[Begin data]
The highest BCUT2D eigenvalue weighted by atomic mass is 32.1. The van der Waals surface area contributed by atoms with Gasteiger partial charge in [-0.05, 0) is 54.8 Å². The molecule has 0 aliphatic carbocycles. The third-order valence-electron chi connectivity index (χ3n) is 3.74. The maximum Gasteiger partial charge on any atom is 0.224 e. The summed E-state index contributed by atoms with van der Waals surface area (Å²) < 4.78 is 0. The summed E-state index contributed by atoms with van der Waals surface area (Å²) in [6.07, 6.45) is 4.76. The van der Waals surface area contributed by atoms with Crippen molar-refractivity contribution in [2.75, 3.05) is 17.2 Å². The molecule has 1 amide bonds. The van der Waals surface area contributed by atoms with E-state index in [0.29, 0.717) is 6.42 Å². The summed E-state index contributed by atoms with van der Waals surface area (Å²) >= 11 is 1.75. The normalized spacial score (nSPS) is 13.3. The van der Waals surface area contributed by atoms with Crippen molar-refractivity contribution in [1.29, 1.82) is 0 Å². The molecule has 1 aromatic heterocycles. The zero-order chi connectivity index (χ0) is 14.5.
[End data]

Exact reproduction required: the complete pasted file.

The highest BCUT2D eigenvalue weighted by atomic mass is 32.1. The van der Waals surface area contributed by atoms with Gasteiger partial charge in [-0.05, 0) is 54.8 Å². The molecule has 0 aliphatic carbocycles. The third-order valence-electron chi connectivity index (χ3n) is 3.74. The maximum Gasteiger partial charge on any atom is 0.224 e. The summed E-state index contributed by atoms with van der Waals surface area (Å²) < 4.78 is 0. The summed E-state index contributed by atoms with van der Waals surface area (Å²) in [6.07, 6.45) is 4.76. The van der Waals surface area contributed by atoms with Crippen molar-refractivity contribution in [2.75, 3.05) is 17.2 Å². The molecule has 1 amide bonds. The van der Waals surface area contributed by atoms with E-state index in [0.29, 0.717) is 6.42 Å². The summed E-state index contributed by atoms with van der Waals surface area (Å²) >= 11 is 1.75. The normalized spacial score (nSPS) is 13.3. The van der Waals surface area contributed by atoms with Crippen molar-refractivity contribution in [1.29, 1.82) is 0 Å². The molecule has 1 aromatic heterocycles. The zero-order chi connectivity index (χ0) is 14.5.